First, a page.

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Rosenwald School
922 West Benning Road
Galesville, Maryland
Anne Arundel County

Additional Schools: Hosanna School Rock Elementary School Worton Point School

 

Context History Description
Floor Plan Comparison Preservation Plan
Contact   Works Cited

 

Context
Situated off West Benning Road in Anne Arundel County, Maryland, the one-story Galesville School served as a primary (Kindergarten through Sixth grade) school for the African-American community in Galesville from 1929 to 1956. One of twenty-three Rosenwald schools originally built in the county, today it is one of only ten surviving.

 

History
The inferior standards of black education legalized by Plessy v. Ferguson in 1896 provided Julius Rosenwald, president of Sears, Roebuck, and Company, with the motivation to create a fund to facilitate the development of progressive African-American schools throughout the South. Beginning in 1917, largely stimulated by the wisdom of Booker T. Washington, Rosenwald offered matching funds totaling millions of dollars to African-American communities in fifteen Southern states. (Granat, 35) From the time of the fund’s creation until Rosenwald’s death in 1932, some 5000 schools were created and his funding helped establish “[a] viable program of universal education for rural southern blacks.” ("Rosenwald Schools of Anne Arundel County, MD," 6) In Maryland, Rosenwald’s program funded 262 schools.
In addition to a monetary donation, Rosenwald provided recipients with architectural plans to ensure the creation of the most state-of-art, innovative Colonial Revival style school buildings. Designs emphasized providing the maximum amount of space at a minimal cost. The buildings were to be only one story in height with wooden floors and plastered walls. The most characteristic feature of the school was the grouping of tall double-hung sash windows, intentionally facing east and west to allow natural sunlight into the school, reducing the need for electric lighting. Finally, the interior and exterior walls were to be painted in light colors, such as white, cream, buff, and ivory, for aesthetic and sanitary reasons. ("Rosenwald Schools of Anne Arundel County, MD," 7-8)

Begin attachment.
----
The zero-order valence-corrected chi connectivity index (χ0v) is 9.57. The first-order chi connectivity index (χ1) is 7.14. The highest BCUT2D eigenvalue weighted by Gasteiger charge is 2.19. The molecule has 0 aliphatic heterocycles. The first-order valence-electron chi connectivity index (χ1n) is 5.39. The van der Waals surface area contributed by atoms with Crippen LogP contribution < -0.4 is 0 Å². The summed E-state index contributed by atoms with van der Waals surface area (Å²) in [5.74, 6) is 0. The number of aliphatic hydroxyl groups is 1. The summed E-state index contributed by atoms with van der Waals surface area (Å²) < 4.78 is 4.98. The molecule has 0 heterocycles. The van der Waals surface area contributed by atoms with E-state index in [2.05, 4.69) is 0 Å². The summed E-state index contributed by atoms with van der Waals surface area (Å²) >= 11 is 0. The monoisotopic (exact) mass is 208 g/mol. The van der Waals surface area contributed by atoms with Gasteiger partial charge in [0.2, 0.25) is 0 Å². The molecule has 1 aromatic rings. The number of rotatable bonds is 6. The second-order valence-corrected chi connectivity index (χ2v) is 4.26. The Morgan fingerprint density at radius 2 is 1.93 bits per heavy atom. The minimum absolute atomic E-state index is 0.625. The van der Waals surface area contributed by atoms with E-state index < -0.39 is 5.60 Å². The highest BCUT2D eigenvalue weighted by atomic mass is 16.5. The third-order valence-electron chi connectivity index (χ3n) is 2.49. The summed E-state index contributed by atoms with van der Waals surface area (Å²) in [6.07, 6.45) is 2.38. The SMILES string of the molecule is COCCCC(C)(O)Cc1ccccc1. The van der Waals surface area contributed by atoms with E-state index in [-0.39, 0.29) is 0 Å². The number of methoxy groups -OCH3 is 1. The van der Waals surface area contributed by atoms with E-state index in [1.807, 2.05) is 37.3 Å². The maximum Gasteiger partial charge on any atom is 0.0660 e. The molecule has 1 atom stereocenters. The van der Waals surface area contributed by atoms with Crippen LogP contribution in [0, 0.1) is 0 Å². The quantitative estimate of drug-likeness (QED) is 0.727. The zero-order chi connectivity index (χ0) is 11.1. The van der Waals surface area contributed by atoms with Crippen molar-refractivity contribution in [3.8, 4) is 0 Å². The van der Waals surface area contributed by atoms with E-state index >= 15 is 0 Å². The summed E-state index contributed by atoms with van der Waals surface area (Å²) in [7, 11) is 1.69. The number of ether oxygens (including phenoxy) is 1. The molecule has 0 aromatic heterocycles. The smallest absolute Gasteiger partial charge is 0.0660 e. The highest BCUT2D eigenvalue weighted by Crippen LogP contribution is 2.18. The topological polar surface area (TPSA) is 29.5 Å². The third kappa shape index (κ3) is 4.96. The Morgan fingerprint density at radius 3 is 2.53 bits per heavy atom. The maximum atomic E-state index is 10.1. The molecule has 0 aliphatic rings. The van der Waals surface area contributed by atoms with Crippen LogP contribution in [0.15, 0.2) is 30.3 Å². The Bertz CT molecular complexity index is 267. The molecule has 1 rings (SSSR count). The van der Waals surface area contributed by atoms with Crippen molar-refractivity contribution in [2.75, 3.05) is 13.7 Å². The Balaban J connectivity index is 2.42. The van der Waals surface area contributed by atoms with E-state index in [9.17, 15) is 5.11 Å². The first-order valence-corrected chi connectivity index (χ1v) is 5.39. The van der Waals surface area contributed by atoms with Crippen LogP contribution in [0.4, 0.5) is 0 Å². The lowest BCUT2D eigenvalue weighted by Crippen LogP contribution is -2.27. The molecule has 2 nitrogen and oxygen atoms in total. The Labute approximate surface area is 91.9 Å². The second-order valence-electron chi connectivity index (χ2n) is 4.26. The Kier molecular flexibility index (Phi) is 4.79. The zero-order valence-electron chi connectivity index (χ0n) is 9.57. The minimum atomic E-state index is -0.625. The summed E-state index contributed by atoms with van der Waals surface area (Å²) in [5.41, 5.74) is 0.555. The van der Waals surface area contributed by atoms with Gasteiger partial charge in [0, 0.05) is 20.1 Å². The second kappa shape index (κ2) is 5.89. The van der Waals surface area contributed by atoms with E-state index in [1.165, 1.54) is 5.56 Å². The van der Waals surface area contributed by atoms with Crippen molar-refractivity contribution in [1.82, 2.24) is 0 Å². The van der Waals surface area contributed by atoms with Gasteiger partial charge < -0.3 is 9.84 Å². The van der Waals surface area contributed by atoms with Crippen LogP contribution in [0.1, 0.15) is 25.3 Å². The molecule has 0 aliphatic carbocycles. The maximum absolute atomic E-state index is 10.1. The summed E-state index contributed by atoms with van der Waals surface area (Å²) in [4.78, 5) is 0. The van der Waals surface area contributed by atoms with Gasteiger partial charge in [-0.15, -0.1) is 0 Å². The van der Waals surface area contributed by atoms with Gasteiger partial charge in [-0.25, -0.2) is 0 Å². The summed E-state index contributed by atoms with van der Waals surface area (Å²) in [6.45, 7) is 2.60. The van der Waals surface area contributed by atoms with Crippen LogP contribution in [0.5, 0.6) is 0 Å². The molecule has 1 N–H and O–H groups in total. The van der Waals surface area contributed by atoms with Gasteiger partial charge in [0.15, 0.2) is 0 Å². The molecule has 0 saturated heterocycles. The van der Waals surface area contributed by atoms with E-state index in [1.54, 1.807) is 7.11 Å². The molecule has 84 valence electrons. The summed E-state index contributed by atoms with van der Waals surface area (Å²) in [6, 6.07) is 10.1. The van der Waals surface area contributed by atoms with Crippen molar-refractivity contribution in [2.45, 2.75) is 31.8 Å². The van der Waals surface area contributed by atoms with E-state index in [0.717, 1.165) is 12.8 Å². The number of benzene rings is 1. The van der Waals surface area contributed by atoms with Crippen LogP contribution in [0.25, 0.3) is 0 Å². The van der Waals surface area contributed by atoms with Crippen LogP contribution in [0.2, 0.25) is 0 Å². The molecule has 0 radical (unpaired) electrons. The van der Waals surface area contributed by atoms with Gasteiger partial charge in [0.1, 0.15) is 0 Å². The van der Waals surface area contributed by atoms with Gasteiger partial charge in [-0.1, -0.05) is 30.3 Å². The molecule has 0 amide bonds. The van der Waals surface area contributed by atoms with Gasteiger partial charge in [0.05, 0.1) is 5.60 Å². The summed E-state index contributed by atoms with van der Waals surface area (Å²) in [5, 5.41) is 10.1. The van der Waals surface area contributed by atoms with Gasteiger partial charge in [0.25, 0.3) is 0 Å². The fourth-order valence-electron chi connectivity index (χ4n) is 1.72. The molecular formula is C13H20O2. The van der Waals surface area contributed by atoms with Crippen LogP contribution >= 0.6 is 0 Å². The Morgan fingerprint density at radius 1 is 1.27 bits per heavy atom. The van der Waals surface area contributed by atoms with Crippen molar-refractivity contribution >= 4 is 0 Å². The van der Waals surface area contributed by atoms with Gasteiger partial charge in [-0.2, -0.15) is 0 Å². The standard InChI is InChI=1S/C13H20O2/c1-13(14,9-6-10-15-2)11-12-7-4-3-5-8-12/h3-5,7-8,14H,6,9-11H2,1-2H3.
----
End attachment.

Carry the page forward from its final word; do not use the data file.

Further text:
With funds totaling $1900 coming from the Rosenwald Foundation, the local black community, and Anne Arundel County, construction of the school began in 1929 and took the plan of a typical Rosenwald school, measuring 24 feet wide by 36 feet deep. ("Rosenwald Schools of Anne Arundel County, MD," 14) According to former students, the original building consisted of three rooms, which accommodated the “two teacher plan.” ("Rosenwald Schools of Anne Arundel County, MD," 9) A concrete path led directly to a covered porch on the south gable end of the school, which was originally the front elevation of the building. The front door opened one into the coatroom, which then led directly to the main classroom. North of the coatroom was a smaller room, with a window in the gable end, where one teacher worked with a small portion of the class separately while the majority of the students remained in the larger room with another teacher. On the northwest and the northeast walls of the main room were large chalkboards where students would practice spelling and math problems. Windows on the east wall allowed sunlight into the school and provided a cool breeze on warm days. A pot-belly stove stood directly outside the coatroom and the smaller teaching room, providing heat to both portions of the building. Wood and coal fueled the stove and these materials were kept outside in a structure called the “Coal House;” it is no longer standing.

 

Description
In 1931, the two-year-old school was expanded to accommodate a rapidly growing student population. The current gable-roofed building took shape after the original southwest (front) wall was removed and both the southeast and the northwest wall were extended to the present length of 67 feet wide by 24 feet deep.